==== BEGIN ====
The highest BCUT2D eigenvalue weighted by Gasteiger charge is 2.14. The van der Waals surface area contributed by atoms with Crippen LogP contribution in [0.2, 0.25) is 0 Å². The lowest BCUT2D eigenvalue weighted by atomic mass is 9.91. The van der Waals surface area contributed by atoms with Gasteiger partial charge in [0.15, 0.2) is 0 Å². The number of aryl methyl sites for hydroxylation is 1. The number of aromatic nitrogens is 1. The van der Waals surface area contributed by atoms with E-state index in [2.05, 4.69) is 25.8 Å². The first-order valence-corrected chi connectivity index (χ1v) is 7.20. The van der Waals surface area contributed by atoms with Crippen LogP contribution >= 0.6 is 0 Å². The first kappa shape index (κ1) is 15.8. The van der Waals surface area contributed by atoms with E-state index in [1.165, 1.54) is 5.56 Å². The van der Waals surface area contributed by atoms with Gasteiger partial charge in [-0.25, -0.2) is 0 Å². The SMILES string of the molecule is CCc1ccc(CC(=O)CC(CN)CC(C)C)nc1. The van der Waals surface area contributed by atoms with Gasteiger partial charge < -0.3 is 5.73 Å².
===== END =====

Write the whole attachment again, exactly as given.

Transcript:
The highest BCUT2D eigenvalue weighted by Gasteiger charge is 2.14. The van der Waals surface area contributed by atoms with Crippen LogP contribution in [0.2, 0.25) is 0 Å². The lowest BCUT2D eigenvalue weighted by atomic mass is 9.91. The van der Waals surface area contributed by atoms with Gasteiger partial charge in [0.15, 0.2) is 0 Å². The number of aryl methyl sites for hydroxylation is 1. The number of aromatic nitrogens is 1. The van der Waals surface area contributed by atoms with E-state index in [2.05, 4.69) is 25.8 Å². The first-order valence-corrected chi connectivity index (χ1v) is 7.20. The van der Waals surface area contributed by atoms with Crippen LogP contribution >= 0.6 is 0 Å². The first kappa shape index (κ1) is 15.8. The van der Waals surface area contributed by atoms with E-state index in [1.165, 1.54) is 5.56 Å². The van der Waals surface area contributed by atoms with Gasteiger partial charge in [-0.25, -0.2) is 0 Å². The SMILES string of the molecule is CCc1ccc(CC(=O)CC(CN)CC(C)C)nc1. The van der Waals surface area contributed by atoms with Gasteiger partial charge < -0.3 is 5.73 Å².